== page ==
Cozy Christmas: Chapter 20

Chapter 20 (out of 21) is the get-Josh-back-to-Bygones-and-setup-for-the-big-reveal chapter.  It’s just as riveting as you might imagine.

Actually, it probably is riveting for the citizens of Bygones, since Josh swoops in with his mom in their private helicopter.  Coraline, “chauffeured” by Robert Randall, picks them up, because they land in the parking lot of the old plant.  Also, I guess Coraline and Josh’s mom are old friends, not that I care.

Randall, “jilted” into closing his own business by his “nasty ex,” immediately asks about Josh’s plans.  Why am I not surprised that this loser is completely reliant on others to solve his problems and save his reputation?

Josh confirms that he will indeed by opening up a branch of his computer business here, and will “pay my current staff to relocate [to Bygones] as well as adding local workers.

Okay, again, SEVENTY PERCENT of the town was employed by Randall.  So how is hiring a few locals and trying to flood the town with a bunch of St. Louis natives (who I’m sure will be just THRILLED to uproot their lives and families on Josh’s say-so) going to fix this failing town?

Also, there won’t be a coffee shop anymore, I guess.  So one-sixth of the savior-ness of the Main Street initiative will be gone.

Randall is super-psyched that Josh is going to name him “local consultant,” but asks for time off immediately, to marry Coraline and take her on a honeymoon.  Again, how has the rest of the town not…run him out of town yet?

“Thanks for making me local consultant, Josh!  I’ll teach you how to screw everything up with the best of ’em!  The secret is to always find a woman to blame all your failings on.”

Oh, and this bizarre arrangement happens: Josh doesn’t have a place for his mom to stay (what, there isn’t a single motel anywhere nearby?), so Randal proposes that Coraline’s grown sons bunk at his place, while Coraline, Coraline’s daughter, and Josh’s mom all bunk at Coraline’s place.

So…Randall and Coraline are engaged.  And both have been married before.  And it’s still not okay for them to share a bed?  Weird.  Also this has a very weird summer-camp vibe to it: boys in one house, girls in another.  And why who in the HELL is going to cook and clean for the menfolk if all the womenfolk are hanging in one house together, hmmmm???

They talk about the It’s A Wonderful Life screening, and Josh hilariously says that the whole town is invited, “as many as can squeeze in, with overflow in the lobby if necessary.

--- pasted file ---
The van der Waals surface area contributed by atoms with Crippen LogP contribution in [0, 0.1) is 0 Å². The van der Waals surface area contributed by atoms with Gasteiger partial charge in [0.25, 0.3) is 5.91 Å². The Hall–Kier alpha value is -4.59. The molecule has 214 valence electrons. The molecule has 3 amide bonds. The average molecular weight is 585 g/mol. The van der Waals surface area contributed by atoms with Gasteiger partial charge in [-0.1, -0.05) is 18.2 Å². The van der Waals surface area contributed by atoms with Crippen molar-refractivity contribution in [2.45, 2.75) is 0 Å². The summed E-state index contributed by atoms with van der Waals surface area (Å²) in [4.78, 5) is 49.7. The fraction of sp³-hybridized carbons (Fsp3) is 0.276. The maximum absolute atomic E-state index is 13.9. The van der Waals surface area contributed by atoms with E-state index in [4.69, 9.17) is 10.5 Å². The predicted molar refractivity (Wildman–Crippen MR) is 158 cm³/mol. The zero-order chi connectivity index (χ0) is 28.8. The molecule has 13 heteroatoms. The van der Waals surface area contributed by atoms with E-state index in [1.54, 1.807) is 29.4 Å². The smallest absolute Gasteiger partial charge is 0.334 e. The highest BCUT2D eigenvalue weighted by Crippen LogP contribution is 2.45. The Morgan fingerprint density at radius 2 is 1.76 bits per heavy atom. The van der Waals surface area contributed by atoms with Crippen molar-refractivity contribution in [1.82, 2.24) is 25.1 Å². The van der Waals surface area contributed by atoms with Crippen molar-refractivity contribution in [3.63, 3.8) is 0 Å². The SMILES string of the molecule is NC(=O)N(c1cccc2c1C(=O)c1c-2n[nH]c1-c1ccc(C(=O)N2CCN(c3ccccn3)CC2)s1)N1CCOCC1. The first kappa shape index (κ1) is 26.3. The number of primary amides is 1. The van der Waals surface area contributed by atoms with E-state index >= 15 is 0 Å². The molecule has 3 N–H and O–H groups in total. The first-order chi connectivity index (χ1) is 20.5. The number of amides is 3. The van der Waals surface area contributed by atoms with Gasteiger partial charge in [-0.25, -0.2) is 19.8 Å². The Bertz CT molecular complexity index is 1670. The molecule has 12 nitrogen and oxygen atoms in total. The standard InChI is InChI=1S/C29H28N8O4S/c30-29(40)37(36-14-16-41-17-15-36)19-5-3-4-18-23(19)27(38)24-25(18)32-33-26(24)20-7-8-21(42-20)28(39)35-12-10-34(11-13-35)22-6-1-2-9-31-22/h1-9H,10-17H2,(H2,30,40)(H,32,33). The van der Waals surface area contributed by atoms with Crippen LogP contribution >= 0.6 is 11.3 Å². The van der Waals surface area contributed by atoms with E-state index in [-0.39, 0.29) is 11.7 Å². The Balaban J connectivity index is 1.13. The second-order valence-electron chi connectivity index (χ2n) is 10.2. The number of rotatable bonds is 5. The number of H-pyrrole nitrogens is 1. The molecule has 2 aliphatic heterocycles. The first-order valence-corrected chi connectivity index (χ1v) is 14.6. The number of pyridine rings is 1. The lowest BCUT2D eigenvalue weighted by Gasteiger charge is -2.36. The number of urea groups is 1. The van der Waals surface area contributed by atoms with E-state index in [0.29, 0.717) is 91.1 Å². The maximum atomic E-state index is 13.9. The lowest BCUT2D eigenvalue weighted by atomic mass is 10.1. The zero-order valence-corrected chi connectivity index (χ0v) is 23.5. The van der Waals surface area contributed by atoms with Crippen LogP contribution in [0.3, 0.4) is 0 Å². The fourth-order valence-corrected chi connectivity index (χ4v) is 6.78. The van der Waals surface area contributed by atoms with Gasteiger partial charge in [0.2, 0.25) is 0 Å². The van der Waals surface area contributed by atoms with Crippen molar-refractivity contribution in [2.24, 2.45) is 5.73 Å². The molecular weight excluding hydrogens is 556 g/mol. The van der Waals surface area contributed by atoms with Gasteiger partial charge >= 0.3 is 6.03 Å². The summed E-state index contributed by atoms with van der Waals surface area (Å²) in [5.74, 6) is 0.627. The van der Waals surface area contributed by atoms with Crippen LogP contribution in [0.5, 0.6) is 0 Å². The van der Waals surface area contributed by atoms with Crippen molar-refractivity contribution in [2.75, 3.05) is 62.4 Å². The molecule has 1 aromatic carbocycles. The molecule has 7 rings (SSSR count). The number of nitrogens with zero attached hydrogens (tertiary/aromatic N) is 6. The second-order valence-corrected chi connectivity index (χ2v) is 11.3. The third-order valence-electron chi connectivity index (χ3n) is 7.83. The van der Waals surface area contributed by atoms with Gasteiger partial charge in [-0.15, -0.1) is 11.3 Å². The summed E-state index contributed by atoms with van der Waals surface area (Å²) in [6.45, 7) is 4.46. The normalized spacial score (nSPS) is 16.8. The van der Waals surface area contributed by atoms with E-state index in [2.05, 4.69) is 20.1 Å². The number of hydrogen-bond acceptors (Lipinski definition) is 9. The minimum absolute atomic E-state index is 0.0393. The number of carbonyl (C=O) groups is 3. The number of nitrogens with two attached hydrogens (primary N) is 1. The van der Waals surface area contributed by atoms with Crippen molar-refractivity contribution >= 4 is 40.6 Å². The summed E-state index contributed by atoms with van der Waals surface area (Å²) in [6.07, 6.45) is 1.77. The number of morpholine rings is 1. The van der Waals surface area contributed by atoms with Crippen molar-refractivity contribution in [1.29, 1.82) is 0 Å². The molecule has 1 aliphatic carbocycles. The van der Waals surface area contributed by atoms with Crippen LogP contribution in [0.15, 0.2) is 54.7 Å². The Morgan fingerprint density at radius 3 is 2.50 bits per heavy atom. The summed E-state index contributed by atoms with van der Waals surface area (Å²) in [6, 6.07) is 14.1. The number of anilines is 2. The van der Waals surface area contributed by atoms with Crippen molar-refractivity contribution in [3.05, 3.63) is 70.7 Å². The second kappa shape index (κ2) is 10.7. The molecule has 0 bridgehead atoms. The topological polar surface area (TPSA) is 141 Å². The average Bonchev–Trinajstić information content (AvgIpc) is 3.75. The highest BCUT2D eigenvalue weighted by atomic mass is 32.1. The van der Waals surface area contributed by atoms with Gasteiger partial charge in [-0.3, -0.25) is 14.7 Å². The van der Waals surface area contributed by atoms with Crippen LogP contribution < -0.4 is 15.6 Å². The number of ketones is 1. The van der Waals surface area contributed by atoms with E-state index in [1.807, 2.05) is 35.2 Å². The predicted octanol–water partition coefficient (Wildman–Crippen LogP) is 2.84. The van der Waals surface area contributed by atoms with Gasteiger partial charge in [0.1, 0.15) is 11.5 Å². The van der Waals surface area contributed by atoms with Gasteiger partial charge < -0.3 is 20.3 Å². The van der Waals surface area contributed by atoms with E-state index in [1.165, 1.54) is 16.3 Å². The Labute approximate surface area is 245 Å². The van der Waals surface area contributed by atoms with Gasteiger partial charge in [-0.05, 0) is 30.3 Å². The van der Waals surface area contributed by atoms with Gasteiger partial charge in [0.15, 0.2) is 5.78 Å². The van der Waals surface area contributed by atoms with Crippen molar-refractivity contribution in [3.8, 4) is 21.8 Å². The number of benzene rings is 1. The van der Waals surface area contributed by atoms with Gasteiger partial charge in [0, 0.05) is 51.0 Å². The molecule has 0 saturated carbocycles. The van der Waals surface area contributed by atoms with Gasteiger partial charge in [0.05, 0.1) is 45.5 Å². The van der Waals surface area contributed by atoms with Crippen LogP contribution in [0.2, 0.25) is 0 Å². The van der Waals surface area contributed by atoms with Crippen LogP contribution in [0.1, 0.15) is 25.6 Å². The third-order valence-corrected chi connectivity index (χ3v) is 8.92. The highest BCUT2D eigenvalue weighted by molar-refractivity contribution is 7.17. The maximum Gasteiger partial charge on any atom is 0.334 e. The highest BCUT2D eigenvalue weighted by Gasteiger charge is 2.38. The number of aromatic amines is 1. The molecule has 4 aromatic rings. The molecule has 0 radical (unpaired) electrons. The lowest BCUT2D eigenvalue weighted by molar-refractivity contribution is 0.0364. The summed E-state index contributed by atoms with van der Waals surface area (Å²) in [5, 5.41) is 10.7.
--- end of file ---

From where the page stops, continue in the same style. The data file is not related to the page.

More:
Um, you can’t watch a movie from the theater’s lobby, Josh.  I’m sorry, someone should have told you that sooner.

Oh, and in his coveted new role, Randall suggests Brian Montclair as a manager.  Yanno, he’s the girly-man who works in the bakery with his fiancee, because only a girly-man would be into working at a bakery with his fiancee, because everyone knows how hilarious a man in an apron is.

“Do you think he’d consider leaving the bakery?”

Robert laughed again.  “For a job that doesn’t require him to wear an apron?  That’s a no-brainer.”

Josh frowned.  “Well, I heard that Brian really enjoys his work and the bakery is really successful—”

Robert was now doubled over with laughter.  “But an apron, Josh!  An APRON!!  What kind of Real Man would wear an apron???”

Even Norman had to take a moment to appreciate Luis's awesomeness

Josh nodded.  “I guess.  But I work in the same block as Brian and Melissa, and they always seem really happy together and they’re always going on about how great it is to be running a business together and be with each other all day—”

Randall wiped away a tear of helpless laughter.  “Oh, like a Macho Man would really want to work with his wife.  I mean, she’s like, a girl, dude!

Yeah, but hey, a MAN…in an APRON…amirite?

Anyway, Josh goes to see Whitney and discuss the screening.  He mentions that his mom is in town, and Whitney is like a swoony teenage girl and is thinking, “ooooh, of course he brought his mom to town to meet me,” and Josh is just explaining it like, “yeah, it’s the holidays and also this is her hometown.”

In added hilarity, word has already reached Whitney (so, presumably, many others), that Josh private-helicoptered himself into town.  And Whitney has her editor holding space for her on the front page of the paper, so she can file her story as soon as Josh makes his announcement.  Which…isn’t the whole story supposed to be a scoop?  And doesn’t it kinda destroy the scoop-ness if the whole town finds out the secret and THEN Whitney publishes the story?  Wasn’t the whole point of the story to break the news to everyone herself?

Man, this is going to be the weirdest, lamest screening of It’s A Wonderful Life ever, isn’t it?

Posted on December 26, 2018, in Christmas, Cozy Christmas (In Progress). Bookmark the permalink. 12 Comments.

  1. “The secret is to always find a woman to blame all your failings on.”